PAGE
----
At our office in Brazil, we’re helping to save a native bee species from extinction

“At Güntner, sustainability is in our DNA, and it’s something we talk about a lot,” says Osni Caron, CEO of Güntner in Brazil. “That’s why we’ve led the way in promoting the use of natural refrigerants in our industry and why we recently committed to six sustainability pledges to significantly reduce the impact we have on the environment by 2030.”

Bee rescue content

Güntner’s pledges aim to cut carbon, energy, and water intensity across all of our global manufacturing facilities while also boosting the sustainability of our products and packaging. But in addition to these large-scale initiatives, our commitment to sustainability also involves every Güntner employee and the communities in which they live and work. This commitment can be seen in action at Güntner Brazil’s head office, located in Caxias do Sul in the south of the country.

In the office’s extensive garden, a large number of wooden boxes are placed on shelves beneath the shade of a leaf-topped pergola. They are home to a species of stingless bees, native to the local region, which is in danger of extinction. The guaraipo negra, as it’s known, is threatened by the growth of agriculture and urbanization. By establishing a viable colony (which means a minimum of 44 hives), the Güntner office is helping to preserve this increasingly rare insect. And because the bees have no sting, there’s no potential danger for colleagues or visitors.

But there’s even more to the project than protecting the bees. According to expert Gabriel Benoski, who was brought in as a consultant on the project to share his expertise and to ensure local regulations were followed, the bees bring considerable benefits to the local environment.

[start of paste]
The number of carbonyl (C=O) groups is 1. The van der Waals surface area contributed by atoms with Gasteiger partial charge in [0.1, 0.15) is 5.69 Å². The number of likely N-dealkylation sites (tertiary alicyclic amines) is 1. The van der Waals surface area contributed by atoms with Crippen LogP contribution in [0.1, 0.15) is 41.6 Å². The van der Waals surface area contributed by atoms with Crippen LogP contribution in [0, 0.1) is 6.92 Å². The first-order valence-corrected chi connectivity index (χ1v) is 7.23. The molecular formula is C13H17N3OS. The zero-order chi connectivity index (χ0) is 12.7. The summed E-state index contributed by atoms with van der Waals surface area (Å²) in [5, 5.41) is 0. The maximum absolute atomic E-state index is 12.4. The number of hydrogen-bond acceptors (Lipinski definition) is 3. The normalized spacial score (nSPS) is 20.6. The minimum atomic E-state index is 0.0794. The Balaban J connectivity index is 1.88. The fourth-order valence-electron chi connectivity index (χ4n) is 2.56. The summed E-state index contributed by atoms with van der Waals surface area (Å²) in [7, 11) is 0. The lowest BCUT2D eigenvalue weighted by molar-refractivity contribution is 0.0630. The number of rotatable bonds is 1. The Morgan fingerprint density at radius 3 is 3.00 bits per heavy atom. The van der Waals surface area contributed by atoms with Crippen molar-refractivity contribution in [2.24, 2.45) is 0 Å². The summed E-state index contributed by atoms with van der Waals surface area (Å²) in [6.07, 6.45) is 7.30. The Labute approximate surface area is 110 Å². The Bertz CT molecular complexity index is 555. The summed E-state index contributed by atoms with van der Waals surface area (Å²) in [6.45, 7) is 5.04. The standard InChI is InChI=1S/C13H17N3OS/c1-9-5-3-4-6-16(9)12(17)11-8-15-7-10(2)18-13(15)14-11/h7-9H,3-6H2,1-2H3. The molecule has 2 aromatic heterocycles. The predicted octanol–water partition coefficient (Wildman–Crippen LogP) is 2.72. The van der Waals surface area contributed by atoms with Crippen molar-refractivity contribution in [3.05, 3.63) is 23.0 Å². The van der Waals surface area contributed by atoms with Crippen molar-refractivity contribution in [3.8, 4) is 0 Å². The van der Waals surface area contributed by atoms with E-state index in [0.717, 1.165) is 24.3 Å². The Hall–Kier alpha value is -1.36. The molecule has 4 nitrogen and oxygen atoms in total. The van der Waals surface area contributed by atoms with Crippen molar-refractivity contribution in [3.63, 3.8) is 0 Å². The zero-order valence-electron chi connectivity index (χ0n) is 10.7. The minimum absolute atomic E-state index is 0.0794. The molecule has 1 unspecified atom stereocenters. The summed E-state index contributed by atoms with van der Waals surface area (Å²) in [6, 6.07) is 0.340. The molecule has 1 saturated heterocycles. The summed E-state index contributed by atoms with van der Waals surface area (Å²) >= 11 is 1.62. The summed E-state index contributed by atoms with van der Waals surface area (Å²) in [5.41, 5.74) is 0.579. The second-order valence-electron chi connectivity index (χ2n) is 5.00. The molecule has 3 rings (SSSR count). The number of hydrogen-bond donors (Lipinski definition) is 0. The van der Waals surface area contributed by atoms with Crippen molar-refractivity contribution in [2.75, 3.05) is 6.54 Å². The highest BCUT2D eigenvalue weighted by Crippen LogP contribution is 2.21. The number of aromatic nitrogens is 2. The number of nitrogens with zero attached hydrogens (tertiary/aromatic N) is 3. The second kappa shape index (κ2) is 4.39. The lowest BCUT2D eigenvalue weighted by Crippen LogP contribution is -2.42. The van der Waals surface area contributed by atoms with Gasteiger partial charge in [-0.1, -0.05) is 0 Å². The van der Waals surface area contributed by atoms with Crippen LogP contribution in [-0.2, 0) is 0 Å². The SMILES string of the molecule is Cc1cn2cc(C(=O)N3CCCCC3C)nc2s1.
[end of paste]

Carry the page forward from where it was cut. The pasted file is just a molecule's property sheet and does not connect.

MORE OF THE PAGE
“NOT ONLY ARE WE HELPING TO PRESERVE A SPECIES THAT IS IN DANGER OF EXTINCTION IN THE WILD, THE BEES ALSO POLLINATE PLANTS WITHIN A THREE-QUARTER MILE RADIUS OF THEIR HIVES.”
GABRIEL BENOSKI BEEING AROUND THE WORLD

The bees make honey, too. It differs from the honey produced by traditional honey bees in that it’s more syrupy and less sweet, but it’s been shown to have a number of medicinal uses. It has antibacterial and anti-inflammatory properties and can be used to help wounds heal and as a treatment for sunburn. It’s also valued by some chefs, including the world-famous René Redzepi of Noma, for its slightly acidic quality. In the retail world, it sells for around ten times the cost of traditional honey.

However, Caron has no intention of going into the business of selling Güntner honey. The amount produced by his bees is relatively small, and he likes to offer small samples to visiting customers. He’s also on a mission to educate others on the many benefits of keeping stingless bees, and is happy for members of the local community and children from local schools to come and see for themselves and to take part in educational workshops.

“THE ENVIRONMENTAL IMPACT OF THE BEES IS VERY IMPORTANT, BUT SO IS THEIR SOCIAL IMPACT. WE ARE HELPING TO EDUCATE OTHERS ON THE BENEFITS OF NATIVE STINGLESS BEES.”
OSNI CARON CEO, GÜNTNER IN BRAZIL

Benoski says that the Güntner project is extremely important in helping to repopulate the south of Brazil with native stingless bees. And he’s also grateful for any opportunity to spread the word about their importance. “Güntner is helping to make the people aware of them, and that’s great,” he says. “I hope this continues for a long time.”